The majority of top-tier independent public relations firms have held merger or acquisition discussions in the past 12 months, but only 14 percent consider it even moderately likely that they will sell in the next 12 months and less than a third (30 percent) expect to give up their independence in the next three years.
In an online survey conducted by The Holmes Report, agency principals indicate that money is the biggest motivator when it comes to the decision to sell, but the desire for personal independence and concerns over cultural impact—including reduced standards of client service—are the biggest obstacles.
More than 300 of the nation’s top independence public relations firms were invited to participate in the survey, and 86 responded, for a 27 percent response rate.
More than half (54 percent) said they had held discussions about possible mergers or acquisitions within the past 12 months, but only 13 percent characterized those discussions as very serious. Another 15 percent said the discussions were somewhat seriousness, but the largest number (20 percent) characterized them as exploratory. Seven percent said they were “just being polite.”
When asked how likely they were to sell their firm in the next 12 months, 51 percent said they were not at all likely, and another 20 percent indicated the prospect was somewhat unlikely. Only 5 percent considered it very likely that they would sell.
However, looking out three years, 21 percent considered it very likely they would sell, and another 9 percent considered it somewhat likely. Only 14 percent said it was not at all likely that they would sell at some point over the next three years.
Agency principals felt they were more likely to sell to a large public relations firm owned by a publicly traded company, such as Burson-Marsteller, Fleishman-Hillard, or Weber Shandwick. On average, they rated the possibility of selling to a holding company at 2.92 on a scale of one-to-five (one being not at all likely, five being very likely), followed by a large independent public relations firm such as Edelman (2.84). They felt they were less likely to sell directly to a large publicly traded holding company such as Interpublic, Omnicom, or WPP (2.56), to a midsize PR firm (2.40) or to an advertising agency (1.92).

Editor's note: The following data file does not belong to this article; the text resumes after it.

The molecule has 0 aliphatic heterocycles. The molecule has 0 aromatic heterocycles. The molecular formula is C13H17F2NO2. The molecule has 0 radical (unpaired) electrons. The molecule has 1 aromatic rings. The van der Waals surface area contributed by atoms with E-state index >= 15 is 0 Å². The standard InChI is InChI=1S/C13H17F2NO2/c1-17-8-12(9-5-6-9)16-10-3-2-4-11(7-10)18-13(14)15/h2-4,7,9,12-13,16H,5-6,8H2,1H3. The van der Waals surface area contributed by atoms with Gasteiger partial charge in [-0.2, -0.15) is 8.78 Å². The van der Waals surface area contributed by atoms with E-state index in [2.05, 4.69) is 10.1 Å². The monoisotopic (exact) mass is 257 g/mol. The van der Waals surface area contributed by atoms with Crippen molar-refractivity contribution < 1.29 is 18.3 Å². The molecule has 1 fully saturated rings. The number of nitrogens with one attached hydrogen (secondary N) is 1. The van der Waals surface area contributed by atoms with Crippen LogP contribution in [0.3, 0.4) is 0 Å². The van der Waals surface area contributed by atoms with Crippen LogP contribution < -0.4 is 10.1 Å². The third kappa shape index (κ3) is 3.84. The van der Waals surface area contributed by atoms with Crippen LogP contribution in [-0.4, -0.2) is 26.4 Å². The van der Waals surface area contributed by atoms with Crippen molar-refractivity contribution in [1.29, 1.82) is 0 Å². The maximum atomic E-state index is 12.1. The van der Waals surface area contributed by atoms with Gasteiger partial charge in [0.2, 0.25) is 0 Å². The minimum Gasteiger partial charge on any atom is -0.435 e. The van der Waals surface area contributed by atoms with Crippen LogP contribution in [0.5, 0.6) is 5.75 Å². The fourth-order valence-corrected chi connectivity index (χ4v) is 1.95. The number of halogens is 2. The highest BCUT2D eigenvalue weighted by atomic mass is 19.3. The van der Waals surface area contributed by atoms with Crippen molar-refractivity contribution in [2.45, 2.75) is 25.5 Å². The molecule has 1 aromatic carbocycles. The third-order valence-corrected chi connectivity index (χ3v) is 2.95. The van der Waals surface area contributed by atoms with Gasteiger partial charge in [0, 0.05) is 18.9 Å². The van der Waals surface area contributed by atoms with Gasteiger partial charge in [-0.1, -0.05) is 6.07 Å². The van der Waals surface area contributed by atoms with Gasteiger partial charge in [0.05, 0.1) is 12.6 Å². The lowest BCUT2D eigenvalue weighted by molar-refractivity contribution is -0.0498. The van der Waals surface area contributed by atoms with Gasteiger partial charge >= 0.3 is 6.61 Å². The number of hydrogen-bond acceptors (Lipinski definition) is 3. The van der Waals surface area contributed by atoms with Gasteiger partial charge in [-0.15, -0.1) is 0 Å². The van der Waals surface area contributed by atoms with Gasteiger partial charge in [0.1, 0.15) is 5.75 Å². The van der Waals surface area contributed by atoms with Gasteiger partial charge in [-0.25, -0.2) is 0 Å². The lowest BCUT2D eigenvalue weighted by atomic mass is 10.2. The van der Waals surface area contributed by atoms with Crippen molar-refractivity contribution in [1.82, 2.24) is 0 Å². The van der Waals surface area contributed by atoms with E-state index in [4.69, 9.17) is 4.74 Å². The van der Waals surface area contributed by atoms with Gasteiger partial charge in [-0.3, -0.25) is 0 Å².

When asked how likely they were to sell to individual holding companies, Omnicom was the most popular choice (2.52), despite its widely reported accounting woes. WPP Group came second (2.37), followed by Publicis (2.22), to this point a relatively minor player in the PR acquisitions arena, in a virtual dead heat with Interpublic (2.21).
Among PR firms, Fleishman-Hillard (2.67) was the most popular choice of acquirer, by a significant margin. It was followed by another Omnicom agency, Ketchum (2.36) and Manning Selvage & Lee (2.30). Rounding out the top five picks were Hill & Knowlton (2.28) and Porter Novelli (2.27).
When asked what was most likely to persuade them to sell, most principals cited personal reasons, with personal financial reward emerging as the biggest reason for selling (4.29), followed by personal exit strategy (4.17) and the opportunity for them to take on more challenges personally (3.36).
Enhanced opportunities for employees were also a powerful motivator. Better professional development opportunities for employees (3.22) and enhanced career opportunities for employees (3.15) were both cited.
Potential client benefits were less important. Few principals were driven by client demand for new services or practices (2.48), client demand for greater overseas presence (2.48) or client demand for greater coverage of the domestic market (2.30).
Asked to comment on the reasons to sell, one respondent said he (or she) thought it was important to sell “before you need to sell, or even before you want to, especially considering when the owner’s age may become an issue to the buyer.” Others cited more specific reasons for considering a sale, including “access to new clients” and being “ready for a change from day-to-day management.”
When it came to reasons for not selling, the desire for personal independence (4.30) trumped all other obstacles, even financial ones.
In fact, agency principals expressed more concern about cultural issues such as the fear that parent company financial targets would damage the culture (4.04) than over the fact that they had never been offered enough money (3.35).
Others expressed skepticism about the financial benefits of selling. Said one, “Most earn outs are made out of your own revenues, so you are in effect paying yourself.”
Other respondents cited a variety of reasons for remaining independent, including:
  • “Focus on numbers rather than investing in a long-term strategy.”
  • “Concern over losing key staff who appreciate our independent approach.”
  • “We’re not big enough yet.”
  • “Larger firms do not understand our local market and so almost always fail here as a result.”
  • “We have a very different business model than the big agencies.”
“New owners have unrealistic expectations that create pressure to perform greater for them than you could for yourself.”